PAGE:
guides(), and specify the scale that should have its legend removed (Figure 10.1):
# Create the base plot (with legend) ggplot(PlantGrowth, aes(x = group, y = weight, fill = group)) + pg_plot <- geom_boxplot() pg_plot # Remove the legend for fill + pg_plot guides(fill = FALSE) #> Warning: The `<scale>` argument of `guides()` cannot be `FALSE`. Use "none" instead #> as of ggplot2 3.3.4. #> This warning is displayed once every 8 hours. #> Call `lifecycle::last_lifecycle_warnings()` to see where this warning was #> generated.
Another way to remove a legend is to set
guide = FALSE in the scale. This will result in the exact same output as the preceding code:
# Remove the legend for fill + pg_plot scale_fill_discrete(guide = FALSE)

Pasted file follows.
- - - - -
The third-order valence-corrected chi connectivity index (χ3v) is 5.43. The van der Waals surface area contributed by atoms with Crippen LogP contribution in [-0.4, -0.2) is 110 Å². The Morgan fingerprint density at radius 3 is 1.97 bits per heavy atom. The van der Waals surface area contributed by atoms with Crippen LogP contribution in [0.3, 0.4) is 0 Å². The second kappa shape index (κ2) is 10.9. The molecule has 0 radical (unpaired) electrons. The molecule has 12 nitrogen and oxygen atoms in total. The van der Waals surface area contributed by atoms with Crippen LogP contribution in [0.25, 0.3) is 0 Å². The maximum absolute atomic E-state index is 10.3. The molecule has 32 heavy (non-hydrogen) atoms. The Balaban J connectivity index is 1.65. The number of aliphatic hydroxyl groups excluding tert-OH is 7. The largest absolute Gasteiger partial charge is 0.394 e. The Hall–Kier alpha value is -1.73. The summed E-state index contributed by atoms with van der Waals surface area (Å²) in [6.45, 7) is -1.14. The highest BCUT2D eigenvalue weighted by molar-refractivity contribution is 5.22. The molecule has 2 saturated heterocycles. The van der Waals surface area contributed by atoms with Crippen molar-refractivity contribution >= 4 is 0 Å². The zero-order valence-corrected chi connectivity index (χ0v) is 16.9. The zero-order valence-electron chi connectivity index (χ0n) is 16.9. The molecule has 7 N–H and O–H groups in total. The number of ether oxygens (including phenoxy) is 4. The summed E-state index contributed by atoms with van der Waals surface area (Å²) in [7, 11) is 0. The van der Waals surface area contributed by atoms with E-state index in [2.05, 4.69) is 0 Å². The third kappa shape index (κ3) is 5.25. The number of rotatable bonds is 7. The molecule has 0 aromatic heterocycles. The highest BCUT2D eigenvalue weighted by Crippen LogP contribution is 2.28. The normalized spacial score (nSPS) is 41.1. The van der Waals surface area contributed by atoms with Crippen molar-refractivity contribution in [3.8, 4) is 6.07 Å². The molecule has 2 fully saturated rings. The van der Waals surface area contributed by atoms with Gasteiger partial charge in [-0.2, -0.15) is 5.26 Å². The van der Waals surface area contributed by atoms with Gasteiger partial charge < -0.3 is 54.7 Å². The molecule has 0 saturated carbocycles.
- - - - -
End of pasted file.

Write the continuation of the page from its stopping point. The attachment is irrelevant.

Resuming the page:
Yet another way to remove the legend is to use the theming system. If you have more than one aesthetic mapping with a legend (
shape, for example), this will remove legends for all of them:
+ pg_plot theme(legend.position = "none")
Sometimes a legend is redundant, or it is supplied in another graph that will be displayed with the current one. In these cases, it can be useful to remove the legend from a graph.
In the example used here, the colors provide the same information that is on the x-axis, so the legend is unnecessary. Notice that with the legend removed, the area used for graphing the data is larger. If you want to achieve the same proportions in the graphing area, you will need to adjust the overall dimensions of the graph.
When a variable is mapped to
fill, the default scale used is
scale_fill_discrete() (equivalent to
scale_fill_hue()), which maps the factor levels to colors that are equally spaced around the color wheel. There are other scales for
fill, such as
scale_fill_manual(). If you use scales for other aesthetics, such as
colour (for lines and points) or
shape (for points), you must use the appropriate scale. Commonly used scales include: